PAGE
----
CATS: In ‘passing’: On ‘track’ to trim emissions

Number 27 in the Clean Air Technologies Series.

What percentage of Americans outside railroad industry circles – that is, those with no direct railroad ties – would you say actually give more than a glancing thought to train-released emissions? Two, three, four percent? More? Less?

Whether a “direct” railroad connection or no, lives, though, are affected. How? From the point of view of personal or universal consumerism, think of the goods trains move: consumer electronics products; coal and oil that supply electricity to our homes, workplaces, entertainment, health and other venues; lumber used in construction; agricultural products; automobiles and the petroleum that fuels them; steel; stone; chemicals; commodities in bulk or by the carload; and so on down the line.

And let’s not forget about the masses using trains for transport purposes, a move no doubt done to help make life less complicated and/or inconvenient (by easing road and highway congestion) which helps reduce harmful air emissions.

And speaking of the roadway element, it has become almost commonplace for foreign and domestic light- and heavy-duty vehicle manufacturers to incorporate into their product lines designs, devices and systems to make emissions fewer and, therefore, less problematic. It is no different for transportation in general as ways are being devised to do the same; something that was unheard of fifty or sixty years ago.

If you think air and environmental matters, matters not then ask yourself this: Why the electric and fuel-efficient-vehicle revolution? I believe it is way more than about just trimming expenses, although this, of course, plays a part.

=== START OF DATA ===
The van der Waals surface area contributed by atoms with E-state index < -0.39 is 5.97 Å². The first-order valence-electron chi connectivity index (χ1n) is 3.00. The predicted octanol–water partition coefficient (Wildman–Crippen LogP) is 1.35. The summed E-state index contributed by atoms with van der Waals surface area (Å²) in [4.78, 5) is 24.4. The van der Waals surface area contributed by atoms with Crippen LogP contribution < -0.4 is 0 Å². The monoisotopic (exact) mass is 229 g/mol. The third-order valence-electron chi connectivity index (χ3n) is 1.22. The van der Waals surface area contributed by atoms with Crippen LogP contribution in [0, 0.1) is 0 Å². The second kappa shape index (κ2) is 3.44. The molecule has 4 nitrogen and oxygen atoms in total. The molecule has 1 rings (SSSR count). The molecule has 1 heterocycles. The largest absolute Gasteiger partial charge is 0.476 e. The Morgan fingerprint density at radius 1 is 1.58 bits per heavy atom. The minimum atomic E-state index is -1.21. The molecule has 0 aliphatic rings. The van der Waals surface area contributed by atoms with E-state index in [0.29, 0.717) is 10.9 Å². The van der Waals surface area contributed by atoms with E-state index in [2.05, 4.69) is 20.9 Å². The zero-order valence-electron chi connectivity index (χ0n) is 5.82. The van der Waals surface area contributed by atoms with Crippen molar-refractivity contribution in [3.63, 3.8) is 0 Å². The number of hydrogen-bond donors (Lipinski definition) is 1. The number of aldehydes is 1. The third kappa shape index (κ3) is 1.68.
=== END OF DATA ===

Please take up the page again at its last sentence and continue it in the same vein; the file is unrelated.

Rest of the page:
Circumventing train delay

One of the strategies railroads employ to mitigate air pollution is to cut delay. And, I am not just talking about so-affected motorists delayed while waiting for trains to pass at highway-level crossings (railroad crossings), but those operational inefficiencies within the industry itself; operational inefficiencies such as that which can occur at interlocking plants (junctions) whereby one railroad’s trains might be delayed by another’s in going through and past such interlocking until such time that the waiting train can proceed through such itself.

Another would be that which is created by conflicting train movements as is commonplace in single-track territory that incorporate passing sidings used as a means to get trains traveling in opposite directions past each other. (Sometimes sidings are used as a means to allow one train to overtake another, say, one of lesser priority, going in the same direction). This type of approach is unique to the train operating environment with rare exception.

Triple Crossing, Richmond, Virginia
Triple Crossing, Richmond, Virginia

In the interlocking case, a way above and beyond this is to make use of the ‘flyover,’ which allows one or multiple sets of railroad tracks via viaducts to be carried over one or more sets of other tracks, thereby eliminating the physical at-grade railroad-crossing-railroad intersection. This is the precise resolution in place at Colton Crossing in Southern California, where Burlington Northern Santa Fe Railway and Union Pacific Railroad rails are now physically separated.

“Under a hot morning sun, federal, state and local officials cut the ribbon for the 1.4-mile concrete flyover designed to speed cargo through Southern California and stop harmful diesel emissions from trains that used to wait up to four hours for their turn to go through the old street-level crossing,” Los Angeles Times columnist Dan Weikel in “Completed Colton Crossing overpass to eliminate rail bottleneck,” wrote.

Located approximately 60 miles east of Los Angeles in San Bernardino County, the upper deck rises 43 feet above the track below; the original crossing constructed in 1883, according to Weikel.

“More than 100 trains use the tracks daily, including those of the Metrolink commuter service, which shares the Union Pacific route,” Weikel added.

As for the train-passing-train-on-single-track-infrastructure-using-sidings approach, better train traffic control, siding extension and double- or triple-tracking (multi-tracking) project approaches, can help reduce the time so-affected waiting trains wait. For trains moving in opposite directions in single-track territory, if coordinated just so trains can move past one another with neither having to stop at all.

All efforts to reduce waiting and hence delay time in transportation not only speeds up goods and people movement which, in turn, makes operations more efficient, but is an effective solution regarding reducing pollution.

– Alan Kandel